The biotech market has been growing rapidly over the past two decades, and is expected to be worth nearly $2.5 trillion by 2028. Meanwhile, the pace of technological developments and innovation have reduced barriers to entry, leading to an influx of aspiring biotech startups eager to bring their products to market. But despite the increase in available capital, early-stage biotech companies are battling harder for their share of funding. In this article, we explore the challenges, strategies, and best practices in early-stage biotech funding.
Posts by Rob Leggat
At Westwicke, an ICR Company, we know what constitutes investor relations (IR) best practices for one important reason: as former investors, bankers, analysts, and salespeople, we have the experience to understand information flow dynamics on Wall Street and the proven strategies. We have discussed specific best practices of a good IR strategy at length – sometimes in broad strokes and other times in greater detail. Every once in a while, however, it is important to pick your head up out of the trees and view the forest to get a sense of the prevailing buy-side perspective on IR and confirm that your intuition is in fact correct. I recently came across a global buy-side survey conducted by Rivel Research Group that underscores our qualitative expertise on IR strategy with quantitative measures. It is important for management teams of publicly traded companies to consider these buy-side perspectives as they approach IR.
The newly implemented MiFID II regulation, aimed at improving fairness and transparency in financial markets, may bring about important changes in the way many publicly traded companies in the United States introduce themselves to desirable investors.
In a post-MiFID II environment, it is imperative that management teams of public healthcare companies take a proactive approach to shareholder targeting and their corporate-access strategy.
MiFID II is a term you are bound to hear more often over the second half of 2017. It is the European Union’s Markets in Financial Instruments Directive II, a financial services regulation in the EU that will unbundle broker/dealer research and corporate access services from execution services. It is scheduled to become effective on January 3, 2018.
As an executive of an American public healthcare company, you might be asking yourself why you need to be aware of a European regulation. The answer: Because many major institutions operate on a global basis, the impact, while initially centered in Europe, will ultimately be felt in all corners of the global financial markets.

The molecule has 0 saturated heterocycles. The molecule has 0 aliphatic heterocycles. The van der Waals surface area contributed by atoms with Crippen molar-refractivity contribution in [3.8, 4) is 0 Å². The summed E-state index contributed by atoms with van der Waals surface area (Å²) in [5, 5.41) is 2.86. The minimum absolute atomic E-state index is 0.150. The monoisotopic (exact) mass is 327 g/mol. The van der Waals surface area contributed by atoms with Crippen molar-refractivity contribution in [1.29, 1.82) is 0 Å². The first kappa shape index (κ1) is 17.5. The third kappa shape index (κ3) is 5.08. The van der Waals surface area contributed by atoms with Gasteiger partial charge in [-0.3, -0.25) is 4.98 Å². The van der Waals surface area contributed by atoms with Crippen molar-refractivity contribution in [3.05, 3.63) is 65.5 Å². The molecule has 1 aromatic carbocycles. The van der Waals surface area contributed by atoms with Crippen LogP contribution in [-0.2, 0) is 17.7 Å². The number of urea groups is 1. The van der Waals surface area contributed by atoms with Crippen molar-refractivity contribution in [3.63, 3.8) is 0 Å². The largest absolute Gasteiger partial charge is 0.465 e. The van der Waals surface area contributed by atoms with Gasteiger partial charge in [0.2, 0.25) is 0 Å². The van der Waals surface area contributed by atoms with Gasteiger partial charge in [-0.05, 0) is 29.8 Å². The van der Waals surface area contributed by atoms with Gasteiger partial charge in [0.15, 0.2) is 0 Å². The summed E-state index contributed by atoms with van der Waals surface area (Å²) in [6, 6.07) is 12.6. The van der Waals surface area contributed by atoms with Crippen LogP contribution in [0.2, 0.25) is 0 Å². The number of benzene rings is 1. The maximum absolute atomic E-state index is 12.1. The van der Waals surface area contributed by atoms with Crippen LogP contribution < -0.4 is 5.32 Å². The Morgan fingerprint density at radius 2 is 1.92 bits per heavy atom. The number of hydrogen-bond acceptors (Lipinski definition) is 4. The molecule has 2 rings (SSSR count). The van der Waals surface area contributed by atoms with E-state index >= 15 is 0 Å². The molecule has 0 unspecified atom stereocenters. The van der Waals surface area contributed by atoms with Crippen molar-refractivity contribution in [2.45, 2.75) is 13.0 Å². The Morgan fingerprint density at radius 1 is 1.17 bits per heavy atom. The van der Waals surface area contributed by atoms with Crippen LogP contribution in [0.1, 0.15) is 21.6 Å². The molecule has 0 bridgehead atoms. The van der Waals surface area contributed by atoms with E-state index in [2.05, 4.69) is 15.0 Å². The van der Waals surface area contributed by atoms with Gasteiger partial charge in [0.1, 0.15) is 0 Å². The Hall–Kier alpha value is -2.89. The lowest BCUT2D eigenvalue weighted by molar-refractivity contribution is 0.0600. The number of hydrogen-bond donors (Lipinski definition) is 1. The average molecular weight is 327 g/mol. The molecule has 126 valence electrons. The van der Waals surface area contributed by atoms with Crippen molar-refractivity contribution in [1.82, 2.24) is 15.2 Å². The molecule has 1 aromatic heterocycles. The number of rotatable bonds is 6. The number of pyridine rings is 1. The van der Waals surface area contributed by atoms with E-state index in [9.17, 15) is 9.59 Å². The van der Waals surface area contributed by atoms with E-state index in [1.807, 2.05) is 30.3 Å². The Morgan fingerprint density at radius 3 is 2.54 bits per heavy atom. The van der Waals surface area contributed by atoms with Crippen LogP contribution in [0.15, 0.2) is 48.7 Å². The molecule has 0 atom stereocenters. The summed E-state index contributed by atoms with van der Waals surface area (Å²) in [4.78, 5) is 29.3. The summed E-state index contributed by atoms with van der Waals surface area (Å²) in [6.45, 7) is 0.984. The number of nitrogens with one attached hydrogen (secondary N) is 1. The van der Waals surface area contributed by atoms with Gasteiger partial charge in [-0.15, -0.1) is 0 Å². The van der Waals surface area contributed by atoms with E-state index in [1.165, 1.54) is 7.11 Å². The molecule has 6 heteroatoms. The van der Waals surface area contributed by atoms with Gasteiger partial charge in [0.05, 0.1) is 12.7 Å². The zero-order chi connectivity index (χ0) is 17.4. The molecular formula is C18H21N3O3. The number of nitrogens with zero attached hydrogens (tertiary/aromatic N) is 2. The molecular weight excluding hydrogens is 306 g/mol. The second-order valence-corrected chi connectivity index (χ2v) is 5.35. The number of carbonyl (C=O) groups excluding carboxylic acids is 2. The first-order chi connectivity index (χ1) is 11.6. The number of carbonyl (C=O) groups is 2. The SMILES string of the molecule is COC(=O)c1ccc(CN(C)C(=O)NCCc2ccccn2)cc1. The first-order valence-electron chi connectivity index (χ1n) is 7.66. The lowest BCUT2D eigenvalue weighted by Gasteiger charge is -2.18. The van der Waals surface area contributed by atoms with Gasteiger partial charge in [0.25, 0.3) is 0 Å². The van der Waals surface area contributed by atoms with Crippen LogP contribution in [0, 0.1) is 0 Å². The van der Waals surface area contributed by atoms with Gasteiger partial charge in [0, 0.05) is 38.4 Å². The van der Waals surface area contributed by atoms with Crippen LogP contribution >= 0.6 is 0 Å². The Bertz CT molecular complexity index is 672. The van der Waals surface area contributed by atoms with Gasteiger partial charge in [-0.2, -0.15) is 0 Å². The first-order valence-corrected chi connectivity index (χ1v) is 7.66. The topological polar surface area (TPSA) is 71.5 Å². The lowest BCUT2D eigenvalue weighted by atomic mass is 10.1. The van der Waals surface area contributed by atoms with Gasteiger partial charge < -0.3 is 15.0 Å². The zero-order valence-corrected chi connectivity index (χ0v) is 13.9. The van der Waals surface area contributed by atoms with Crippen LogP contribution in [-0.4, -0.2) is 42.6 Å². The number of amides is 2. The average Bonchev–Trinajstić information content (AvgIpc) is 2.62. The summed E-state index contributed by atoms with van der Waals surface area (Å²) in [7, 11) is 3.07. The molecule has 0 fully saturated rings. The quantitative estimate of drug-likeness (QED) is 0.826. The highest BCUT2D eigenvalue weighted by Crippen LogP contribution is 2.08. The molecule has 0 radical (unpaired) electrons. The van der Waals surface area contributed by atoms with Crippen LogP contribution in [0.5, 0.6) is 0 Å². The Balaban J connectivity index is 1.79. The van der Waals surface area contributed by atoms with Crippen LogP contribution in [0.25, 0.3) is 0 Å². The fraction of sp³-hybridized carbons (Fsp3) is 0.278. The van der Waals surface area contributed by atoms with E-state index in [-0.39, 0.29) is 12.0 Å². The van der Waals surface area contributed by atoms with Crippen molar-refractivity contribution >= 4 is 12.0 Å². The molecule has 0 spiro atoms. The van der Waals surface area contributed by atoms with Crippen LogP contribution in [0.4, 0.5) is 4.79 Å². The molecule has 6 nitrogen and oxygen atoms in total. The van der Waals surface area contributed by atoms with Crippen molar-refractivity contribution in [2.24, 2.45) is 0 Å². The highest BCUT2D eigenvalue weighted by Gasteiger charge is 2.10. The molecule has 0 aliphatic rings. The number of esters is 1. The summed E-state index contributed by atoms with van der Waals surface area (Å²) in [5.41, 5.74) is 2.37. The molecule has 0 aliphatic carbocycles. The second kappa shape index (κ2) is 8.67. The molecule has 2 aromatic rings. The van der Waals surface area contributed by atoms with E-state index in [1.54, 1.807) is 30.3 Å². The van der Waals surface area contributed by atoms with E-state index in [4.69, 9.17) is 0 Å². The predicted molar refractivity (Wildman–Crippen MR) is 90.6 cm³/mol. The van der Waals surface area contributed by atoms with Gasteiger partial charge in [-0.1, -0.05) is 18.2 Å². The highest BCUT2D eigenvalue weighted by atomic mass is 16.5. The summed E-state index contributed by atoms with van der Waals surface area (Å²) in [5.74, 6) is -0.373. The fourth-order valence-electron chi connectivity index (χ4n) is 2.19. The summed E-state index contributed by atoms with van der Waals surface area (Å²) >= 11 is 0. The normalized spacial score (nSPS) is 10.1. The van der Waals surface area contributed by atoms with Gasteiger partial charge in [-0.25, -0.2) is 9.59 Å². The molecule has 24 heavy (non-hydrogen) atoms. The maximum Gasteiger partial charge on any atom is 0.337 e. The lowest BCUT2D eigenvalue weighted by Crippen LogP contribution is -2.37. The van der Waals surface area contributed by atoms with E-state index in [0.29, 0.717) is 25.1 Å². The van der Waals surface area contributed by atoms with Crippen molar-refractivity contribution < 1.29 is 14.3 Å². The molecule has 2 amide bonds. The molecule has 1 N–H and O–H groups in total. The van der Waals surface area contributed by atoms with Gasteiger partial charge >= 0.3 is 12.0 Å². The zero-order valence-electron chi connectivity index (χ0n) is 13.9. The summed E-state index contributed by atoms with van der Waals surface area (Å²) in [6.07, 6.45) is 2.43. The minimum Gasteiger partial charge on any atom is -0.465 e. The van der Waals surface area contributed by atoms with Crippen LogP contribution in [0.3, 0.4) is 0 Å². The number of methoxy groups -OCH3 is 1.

There’s never a better time than the present to chart your investor interaction strategy over the coming months. What investors do you still need to meet with this year – including follow-ups to initial meetings you’ve already held, and meetings with new investors with whom you haven’t yet connected?
Of course, all of this consideration needs to be prioritized within the context of your company’s upcoming catalysts: clinical trial progress, data readouts, product approvals, product launches, potential financings, growth target bogeys, and other various metrics investors will use to gauge your progress.
As an executive, you understand the importance of formulating a long term capital sourcing strategy that will provide you the cash necessary to support your company’s growth. You are constantly asked in investor meetings: “How much cash do you have on the balance sheet?” “How long will that last you?” So how do you prepare to ensure that your business remains well capitalized?
If you are a healthcare company executive who is contemplating, in the process of, or has completed an IPO, chances are you have met with a number of investment banks. In these meetings, each bank shows a varying number of league tables that position the bank in a positive light relative to its peers. The data presented is useful for finding banks active in your space, but the parameters defining the table can be adjusted to portray any institution in a position of relative strength. The bottom line is that investment banks are good at what they do, and all of their bankers are bright, diligent, capable, client-focused, and extremely hard-working professionals. Without these attributes, they would not be in such a role.
As an institutional sales person covering the Boston region for over 15 years, I have sat through countless non-deal road show meetings with investors. The best-managed and most insightful meetings I witnessed were with a small-cap growth portfolio manager who ran over $4 billion in mutual fund assets.
While past posts on non-deal road shows have addressed their benefits, and on how to make them effective for the company seeking investment, this time I would like to consider the long-term investor’s perspective. What are their expectations and what do they hope to accomplish through these meetings? I have summoned the views of the previously mentioned PM and would like to share them with you: